Guest Opinion

Delivering on Enterprise Mobility

Mobility is infiltrating the enterprise in a big way; if you aren't creating mobile-based applications today, you soon will be.

Unless you are already a mobile developer, the growing popularity of personal mobile devices might be taking you by surprise.

p>What might be even more surprising is that these devices are finally beginning to establish a beachhead in the enterprise. For at least a decade, we've seen examples of how mobile devices were penetrating the enterprise, but these turned out to be isolated instances that could not be replicated easily across companies and industries. Today, however, the vast majority of enterprises have a mobility strategy, whether defined or just assumed and acted upon.

The problem is that there is no single "killer app" that everyone must have. The uses of mobile devices and applications vary greatly by company, computing infrastructure, and level of innovation. However, almost every mobile application in the enterprise is an extension of an enterprise application, whether it is ERP, shipping, inventory, or data collection and aggregation. The key is to be able to extend the reach of the enterprise beyond the desktop, rather than creating an entirely new application infrastructure specifically for mobile devices.

The need for these kinds of applications represents a real opportunity for developers. We are in a position to educate users on what is technically possible, and use our imagination and skills in creating unique applications that have real business value. By doing so, we can direct how the enterprise collects and uses entirely new data.

After years of false starts and inflated promises, Microsoft technologies in the area of mobility are maturing and becoming useful. The valuable thing about technologies such as Windows CE.NET, Windows Presentation Foundation/Everywhere (WPF/E), and the Extensible Application Markup Language (XAML) is that they are based on Microsoft's established enterprise technologies.

In the past, it was normal for device developers to use entirely different operating systems, tools, and programming models for mobile applications. This made it difficult for developers to learn an application and difficult for enterprises to integrate these applications into an existing application infrastructure. Specifically, it made data exchange and business logic interfaces extremely difficult to develop.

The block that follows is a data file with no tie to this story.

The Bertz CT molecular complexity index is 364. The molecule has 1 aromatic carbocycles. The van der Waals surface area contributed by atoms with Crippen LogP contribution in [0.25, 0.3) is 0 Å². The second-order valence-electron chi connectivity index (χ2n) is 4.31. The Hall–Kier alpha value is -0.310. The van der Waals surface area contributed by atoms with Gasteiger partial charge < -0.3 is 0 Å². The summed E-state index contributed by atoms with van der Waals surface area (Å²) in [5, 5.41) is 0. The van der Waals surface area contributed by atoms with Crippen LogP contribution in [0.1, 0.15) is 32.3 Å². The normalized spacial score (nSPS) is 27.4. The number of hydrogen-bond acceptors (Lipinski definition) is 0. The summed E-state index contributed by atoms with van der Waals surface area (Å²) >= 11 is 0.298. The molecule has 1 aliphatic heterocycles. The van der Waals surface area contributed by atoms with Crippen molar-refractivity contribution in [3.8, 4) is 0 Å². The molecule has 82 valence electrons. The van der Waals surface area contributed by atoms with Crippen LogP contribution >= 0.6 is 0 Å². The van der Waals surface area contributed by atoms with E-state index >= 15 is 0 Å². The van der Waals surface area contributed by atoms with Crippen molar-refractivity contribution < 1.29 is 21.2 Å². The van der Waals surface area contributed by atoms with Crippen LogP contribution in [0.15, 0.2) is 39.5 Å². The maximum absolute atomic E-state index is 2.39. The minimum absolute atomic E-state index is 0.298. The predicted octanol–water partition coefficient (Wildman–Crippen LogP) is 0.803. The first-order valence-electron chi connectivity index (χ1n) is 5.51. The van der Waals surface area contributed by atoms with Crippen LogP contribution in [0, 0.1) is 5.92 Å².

Windows CE.NET and the PocketPC use an abridged version of the Windows API and .NET Framework, which means that Microsoft developers already have the skills foundation. In many cases, all it takes is the right application need to encourage developers to install the mobility development tools and learn the rest of the application model.

The smart client application model will dominate the mobileapplication landscape of the future. This model enables some business logic and local storage on the device to allow for easy interaction and offline use, while also connecting to a server-based enterprise application. CE.NET and PocketPC-based devices are easily programmable and adaptable to communicating with existing Windows-based enterprise applications.

WPF/E offers the promise of building browser-based applications with the rich client look-and-feel of Windows Vista for existing devices that use other operating systems or application frameworks. As Vista moves into the enterprise over the next couple of years, it will be the expected look-and-feel of new applications.

From a developer standpoint, WPF and WPF/E will also make use of XAML, which will be a real convenience. The ability to define a user interface and its flow control declaratively, as well as add functionality through scripting, gives developers enormous flexibility for code reuse, including the ability to reuse the same UI definitions across different platforms and systems. There will certainly be some limitations, but it will be possible to achieve a similar look-and-feel between an enterprise desktop application and its mobile counterpart. Even if you don't buy into the whole WPF and Aero UI model, building user interfaces is so much more natural and intuitive with XAML and scripts.

The future of mobile applications isn't just pie-in-the-sky speculation any more, nor does it require the specialized skills that it did in the past. The information needs of enterprises increasingly require better access to real-time information and analysis from parts of the business that have not been accessible to traditional information systems in the past. As a developer, you already have many of the skills needed to help reach these edges of the business. If you're not being asked to do so today, you almost certainly will be asked to do so in the future.

About the Author

Peter Varhol is the executive editor, reviews of Redmond magazine and has more than 20 years of experience as a software developer, software product manager and technology writer. He has graduate degrees in computer science and mathematics, and has taught both subjects at the university level.

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